On a personal note, I remember once when I was checking into a motel in Key West, Fl, in 1980. The manager/owner was about in his fifties. I detected a slightly East European accent though he didn’t say much. As we were signing the register I noticed he had a number tattooed on his left arm. I stared at it for a second; I knew what it was. And, I remember feeling a sense of shame. There I was, an American who had nothing to do with the Holocaust, but I felt shame for what he had been through.

    For some reason, this woman just doesn’t want to know about what happened to the Jews in Budapest, and therein lies the problem, in my opinion. It should be discussed and acknowledged. Hungarians and others need to admit their own culpability. People need to be aware and, I personally believe, they need to feel shame.

    Shame is a valuable emotion. We not only need to feel shame for having done something wrong but also for not having done anything to prevent wrongs from occurring. Not even acknowledging that these types of horrendous events have transpired and just glossing them over and the effect they have had on generations of families and a whole group of people is disgraceful. Shame makes us reflect on our behavior and that of others. It can actually empower us to prevent atrocities or injustice in the future because shame makes us aware.

    Your lady friend would do well to feel some shame, not necessarily for what her countrymen/women did or didn’t do less than a century ago to prevent the genocide of the Jews of Budapest, but for the fact that she can’t seem to acknowledge it.

    Anyway, Steve, all the best on your next adventure in the world. Take care, Edie

    Liked by 1 person

    1. Thanks for responding, and for doing it so eloquently, Edith. Your story about the man in Florida is both poignant and so deeply personal. I think many people can relate to seeing those tattoos from the concentration camps. You expressed it as “shame.” I was especially moved by this: “Shame is a valuable emotion. We not only need to feel shame for having done something wrong but also for not having done anything to prevent wrongs from occurring.” -Regards, Steve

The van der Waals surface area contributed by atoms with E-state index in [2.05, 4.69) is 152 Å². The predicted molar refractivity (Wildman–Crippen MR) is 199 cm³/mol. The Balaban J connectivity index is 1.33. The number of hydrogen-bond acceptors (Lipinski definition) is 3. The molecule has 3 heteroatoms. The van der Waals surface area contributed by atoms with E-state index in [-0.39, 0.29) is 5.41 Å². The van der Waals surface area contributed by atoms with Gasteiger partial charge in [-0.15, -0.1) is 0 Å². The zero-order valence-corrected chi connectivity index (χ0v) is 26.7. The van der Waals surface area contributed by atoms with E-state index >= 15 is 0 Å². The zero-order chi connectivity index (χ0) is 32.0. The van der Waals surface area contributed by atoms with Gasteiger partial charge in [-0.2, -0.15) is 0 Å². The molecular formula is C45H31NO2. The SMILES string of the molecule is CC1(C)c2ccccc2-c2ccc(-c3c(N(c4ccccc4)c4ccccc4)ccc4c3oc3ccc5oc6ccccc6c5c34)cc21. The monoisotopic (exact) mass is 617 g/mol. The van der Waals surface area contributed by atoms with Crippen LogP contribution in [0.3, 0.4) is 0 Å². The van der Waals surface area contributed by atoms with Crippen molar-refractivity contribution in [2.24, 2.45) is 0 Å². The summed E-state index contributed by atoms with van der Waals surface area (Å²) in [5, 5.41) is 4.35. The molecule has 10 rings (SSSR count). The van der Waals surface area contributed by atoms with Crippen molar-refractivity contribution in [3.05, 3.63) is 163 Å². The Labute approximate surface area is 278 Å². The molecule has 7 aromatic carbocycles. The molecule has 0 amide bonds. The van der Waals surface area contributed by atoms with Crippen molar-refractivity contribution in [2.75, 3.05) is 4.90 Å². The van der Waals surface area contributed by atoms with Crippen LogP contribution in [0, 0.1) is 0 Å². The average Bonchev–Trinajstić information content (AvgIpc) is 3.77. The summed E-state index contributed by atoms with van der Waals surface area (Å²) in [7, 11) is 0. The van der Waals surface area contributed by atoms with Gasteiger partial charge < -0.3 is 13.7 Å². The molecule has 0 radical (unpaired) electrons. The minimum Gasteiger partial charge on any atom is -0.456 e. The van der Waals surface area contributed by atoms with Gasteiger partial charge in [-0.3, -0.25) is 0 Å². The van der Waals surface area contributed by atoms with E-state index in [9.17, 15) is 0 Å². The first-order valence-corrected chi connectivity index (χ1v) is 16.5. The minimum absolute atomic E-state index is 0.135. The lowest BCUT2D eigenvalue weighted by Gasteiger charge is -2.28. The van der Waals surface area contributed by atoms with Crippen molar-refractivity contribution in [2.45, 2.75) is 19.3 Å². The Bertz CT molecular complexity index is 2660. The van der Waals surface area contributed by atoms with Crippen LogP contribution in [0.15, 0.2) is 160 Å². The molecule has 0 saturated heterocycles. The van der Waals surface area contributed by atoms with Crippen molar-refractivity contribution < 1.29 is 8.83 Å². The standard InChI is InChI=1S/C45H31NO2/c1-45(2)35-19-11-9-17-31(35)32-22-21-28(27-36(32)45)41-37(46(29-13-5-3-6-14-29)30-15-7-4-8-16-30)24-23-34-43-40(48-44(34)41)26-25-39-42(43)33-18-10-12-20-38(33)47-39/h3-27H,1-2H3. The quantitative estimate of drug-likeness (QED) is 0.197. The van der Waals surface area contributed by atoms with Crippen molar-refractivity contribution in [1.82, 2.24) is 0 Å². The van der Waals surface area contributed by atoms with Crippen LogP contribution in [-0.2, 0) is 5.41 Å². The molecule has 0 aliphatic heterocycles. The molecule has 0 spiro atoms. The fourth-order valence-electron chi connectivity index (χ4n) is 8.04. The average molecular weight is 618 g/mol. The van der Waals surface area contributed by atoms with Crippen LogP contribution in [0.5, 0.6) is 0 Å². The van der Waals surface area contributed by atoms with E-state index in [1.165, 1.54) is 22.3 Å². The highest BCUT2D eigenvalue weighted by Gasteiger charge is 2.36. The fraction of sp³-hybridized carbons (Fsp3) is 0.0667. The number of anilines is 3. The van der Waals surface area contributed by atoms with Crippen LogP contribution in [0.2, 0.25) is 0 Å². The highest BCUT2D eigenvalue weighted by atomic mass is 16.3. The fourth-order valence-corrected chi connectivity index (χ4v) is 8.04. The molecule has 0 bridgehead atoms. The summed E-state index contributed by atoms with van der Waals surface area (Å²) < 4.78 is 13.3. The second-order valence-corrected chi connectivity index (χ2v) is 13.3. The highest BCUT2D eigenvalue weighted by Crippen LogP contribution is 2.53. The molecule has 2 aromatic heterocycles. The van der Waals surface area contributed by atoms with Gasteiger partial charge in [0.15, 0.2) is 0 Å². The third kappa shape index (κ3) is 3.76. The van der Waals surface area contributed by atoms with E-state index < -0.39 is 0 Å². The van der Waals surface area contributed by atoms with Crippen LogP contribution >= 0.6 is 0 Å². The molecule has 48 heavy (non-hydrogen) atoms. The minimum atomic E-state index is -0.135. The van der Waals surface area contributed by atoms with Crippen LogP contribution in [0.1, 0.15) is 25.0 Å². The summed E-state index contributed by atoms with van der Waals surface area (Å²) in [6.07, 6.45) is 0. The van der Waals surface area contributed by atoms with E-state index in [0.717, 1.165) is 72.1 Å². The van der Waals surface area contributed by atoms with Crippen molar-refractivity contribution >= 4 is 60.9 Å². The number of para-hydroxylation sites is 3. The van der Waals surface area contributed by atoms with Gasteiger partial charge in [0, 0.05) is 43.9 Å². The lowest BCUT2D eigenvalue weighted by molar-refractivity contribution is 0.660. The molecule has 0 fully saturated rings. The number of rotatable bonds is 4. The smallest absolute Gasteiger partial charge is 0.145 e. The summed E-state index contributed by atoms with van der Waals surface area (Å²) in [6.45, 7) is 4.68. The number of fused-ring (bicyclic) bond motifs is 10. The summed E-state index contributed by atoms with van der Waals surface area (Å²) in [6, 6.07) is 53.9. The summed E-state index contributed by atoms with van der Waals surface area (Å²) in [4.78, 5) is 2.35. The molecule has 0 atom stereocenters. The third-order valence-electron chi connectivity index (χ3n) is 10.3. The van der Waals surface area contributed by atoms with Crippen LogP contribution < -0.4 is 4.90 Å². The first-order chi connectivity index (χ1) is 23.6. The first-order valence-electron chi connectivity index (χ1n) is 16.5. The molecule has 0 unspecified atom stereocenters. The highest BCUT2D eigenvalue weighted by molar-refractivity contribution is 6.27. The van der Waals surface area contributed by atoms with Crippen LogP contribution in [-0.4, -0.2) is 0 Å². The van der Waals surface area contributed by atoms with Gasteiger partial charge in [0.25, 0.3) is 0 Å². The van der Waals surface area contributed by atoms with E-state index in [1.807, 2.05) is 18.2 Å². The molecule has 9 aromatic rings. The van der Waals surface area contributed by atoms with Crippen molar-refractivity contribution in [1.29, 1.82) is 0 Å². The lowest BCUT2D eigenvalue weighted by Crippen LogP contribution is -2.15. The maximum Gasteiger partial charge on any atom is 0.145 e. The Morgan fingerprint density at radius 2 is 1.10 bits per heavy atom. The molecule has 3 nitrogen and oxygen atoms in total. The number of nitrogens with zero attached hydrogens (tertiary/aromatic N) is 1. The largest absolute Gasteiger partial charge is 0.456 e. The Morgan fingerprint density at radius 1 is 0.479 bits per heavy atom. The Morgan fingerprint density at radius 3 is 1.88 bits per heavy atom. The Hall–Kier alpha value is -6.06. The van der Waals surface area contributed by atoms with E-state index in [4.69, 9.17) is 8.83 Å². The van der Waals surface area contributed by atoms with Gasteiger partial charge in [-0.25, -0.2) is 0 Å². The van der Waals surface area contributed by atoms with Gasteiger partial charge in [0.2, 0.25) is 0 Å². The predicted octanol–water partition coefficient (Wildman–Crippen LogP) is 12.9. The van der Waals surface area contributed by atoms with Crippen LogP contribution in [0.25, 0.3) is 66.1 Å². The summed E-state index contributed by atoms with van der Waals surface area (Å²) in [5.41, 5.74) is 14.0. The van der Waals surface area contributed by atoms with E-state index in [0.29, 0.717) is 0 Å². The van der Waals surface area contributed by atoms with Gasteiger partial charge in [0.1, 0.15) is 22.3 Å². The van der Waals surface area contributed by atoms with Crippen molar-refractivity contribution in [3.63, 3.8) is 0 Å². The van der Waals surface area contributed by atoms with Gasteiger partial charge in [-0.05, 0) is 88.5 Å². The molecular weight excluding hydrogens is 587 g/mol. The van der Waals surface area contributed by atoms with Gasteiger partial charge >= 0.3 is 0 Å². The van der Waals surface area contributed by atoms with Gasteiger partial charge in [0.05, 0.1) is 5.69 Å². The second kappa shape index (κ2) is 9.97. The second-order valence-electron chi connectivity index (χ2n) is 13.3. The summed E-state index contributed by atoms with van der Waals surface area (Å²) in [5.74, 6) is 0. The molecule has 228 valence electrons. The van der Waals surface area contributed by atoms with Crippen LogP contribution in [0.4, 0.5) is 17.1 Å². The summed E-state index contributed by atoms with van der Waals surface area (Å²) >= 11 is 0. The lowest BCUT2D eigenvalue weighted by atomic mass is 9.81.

1. Shame? Correct, indeed, to feel self-shame, as the onrush of history hits one in such a manner. But it is entirely different to ask of large groups, foreign societies, that “they are not saddened in the correct manner.” I feel for the young girl, and am fond of her desires, knowing of it well. Our president, Áder János, uniquely put to word, “Hungarians were the victims. and Hungarians were the perpetrators.” Immediately one must add to Jewry on America’s shores –totally agree, and understand their view that this is not enough. Shame is useful, as it can lead to an appreciation of mutual sorrow. But too often it remains condemnatory –As when one sits shiva, and a bunch of goatherds have been known to rush into the living room, “You guys are simply not sorrowful in the correct manner.”

        Liked by 1 person

    2. Edie, I think many of us, Hungarians do not really know our past. Why? What we learn at school, that does not make too much sense. During the decades of communism, there was a level of denial. At school, we only learned that the “great” Soviet Union made us free from the German occupants. There were a few words about jews, but that was mainly focused on deporting Jews (“just” physical relocation), but not really exploring what the holocaust was. After 1990, teaching history became different. A little bit more open, but still transferring the responsibility on nazis in Germany. Still a kind of denial. “Something bad happened around us, but it has not much to do with us” – this is the approach. Those times, not in the media, not in public speaking, but you could still hear from people that jews are bad, they make the world worse. No facts, no details, just some kind of generic blames. In this environment average people will just keep up with their reluctance to understand the past and presence. This is why this lady, and many other people have this type of approach, unfortunately. I cannot imagine, they would ever be able to feel shame.
      Better education, better public speaking could help, but I have never experienced any level of improvement…

      Liked by 1 person

  3. I wanted to reflect on this question here: “What role did the Germans play? – With not too much research you will find relevant articles on this topic: “In 1944, the Arrow Cross Party’s fortunes were abruptly reversed after Hitler lost patience with the reluctance of Horthy and his moderate prime minister, Miklós Kállay, to toe the Nazi line fully. In March 1944, the Germans invaded and officially occupied Hungary; Kállay fled and was replaced by the Nazi proxy, Döme Sztójay. One of Sztójay’s first acts was to legalize the Arrow Cross.” (